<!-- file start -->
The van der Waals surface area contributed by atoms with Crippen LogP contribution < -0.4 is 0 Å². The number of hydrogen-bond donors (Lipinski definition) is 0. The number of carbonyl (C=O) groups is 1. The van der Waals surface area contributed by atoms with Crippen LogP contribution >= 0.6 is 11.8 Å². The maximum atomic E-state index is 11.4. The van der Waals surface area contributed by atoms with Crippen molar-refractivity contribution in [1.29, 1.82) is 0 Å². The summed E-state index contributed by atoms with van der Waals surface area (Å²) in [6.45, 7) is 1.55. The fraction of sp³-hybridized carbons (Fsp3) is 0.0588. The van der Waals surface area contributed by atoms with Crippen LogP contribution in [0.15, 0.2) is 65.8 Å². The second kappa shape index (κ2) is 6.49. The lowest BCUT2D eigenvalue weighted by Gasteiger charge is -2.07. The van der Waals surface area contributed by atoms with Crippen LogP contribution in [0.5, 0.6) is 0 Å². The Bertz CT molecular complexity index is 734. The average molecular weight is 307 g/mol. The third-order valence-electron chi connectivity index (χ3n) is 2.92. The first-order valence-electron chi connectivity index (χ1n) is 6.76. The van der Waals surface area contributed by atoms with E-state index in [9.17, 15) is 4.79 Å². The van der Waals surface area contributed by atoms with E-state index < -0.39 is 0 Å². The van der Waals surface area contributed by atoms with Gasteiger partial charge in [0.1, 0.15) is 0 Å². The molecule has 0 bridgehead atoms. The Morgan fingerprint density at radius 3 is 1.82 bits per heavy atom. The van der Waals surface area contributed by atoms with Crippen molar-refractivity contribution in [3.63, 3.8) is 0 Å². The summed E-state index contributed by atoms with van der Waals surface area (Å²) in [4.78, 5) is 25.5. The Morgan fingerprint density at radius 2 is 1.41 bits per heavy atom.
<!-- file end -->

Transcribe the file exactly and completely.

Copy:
The van der Waals surface area contributed by atoms with Crippen LogP contribution < -0.4 is 0 Å². The number of hydrogen-bond donors (Lipinski definition) is 0. The number of carbonyl (C=O) groups is 1. The van der Waals surface area contributed by atoms with Crippen LogP contribution >= 0.6 is 11.8 Å². The maximum atomic E-state index is 11.4. The van der Waals surface area contributed by atoms with Crippen molar-refractivity contribution in [1.29, 1.82) is 0 Å². The summed E-state index contributed by atoms with van der Waals surface area (Å²) in [6.45, 7) is 1.55. The fraction of sp³-hybridized carbons (Fsp3) is 0.0588. The van der Waals surface area contributed by atoms with Crippen LogP contribution in [0.15, 0.2) is 65.8 Å². The second kappa shape index (κ2) is 6.49. The lowest BCUT2D eigenvalue weighted by Gasteiger charge is -2.07. The van der Waals surface area contributed by atoms with Crippen LogP contribution in [0.5, 0.6) is 0 Å². The Bertz CT molecular complexity index is 734. The average molecular weight is 307 g/mol. The third-order valence-electron chi connectivity index (χ3n) is 2.92. The first-order valence-electron chi connectivity index (χ1n) is 6.76. The van der Waals surface area contributed by atoms with E-state index in [9.17, 15) is 4.79 Å². The van der Waals surface area contributed by atoms with E-state index < -0.39 is 0 Å². The van der Waals surface area contributed by atoms with Gasteiger partial charge in [0.1, 0.15) is 0 Å². The molecule has 0 bridgehead atoms. The Morgan fingerprint density at radius 3 is 1.82 bits per heavy atom. The van der Waals surface area contributed by atoms with Crippen molar-refractivity contribution in [3.63, 3.8) is 0 Å². The summed E-state index contributed by atoms with van der Waals surface area (Å²) in [4.78, 5) is 25.5. The Morgan fingerprint density at radius 2 is 1.41 bits per heavy atom.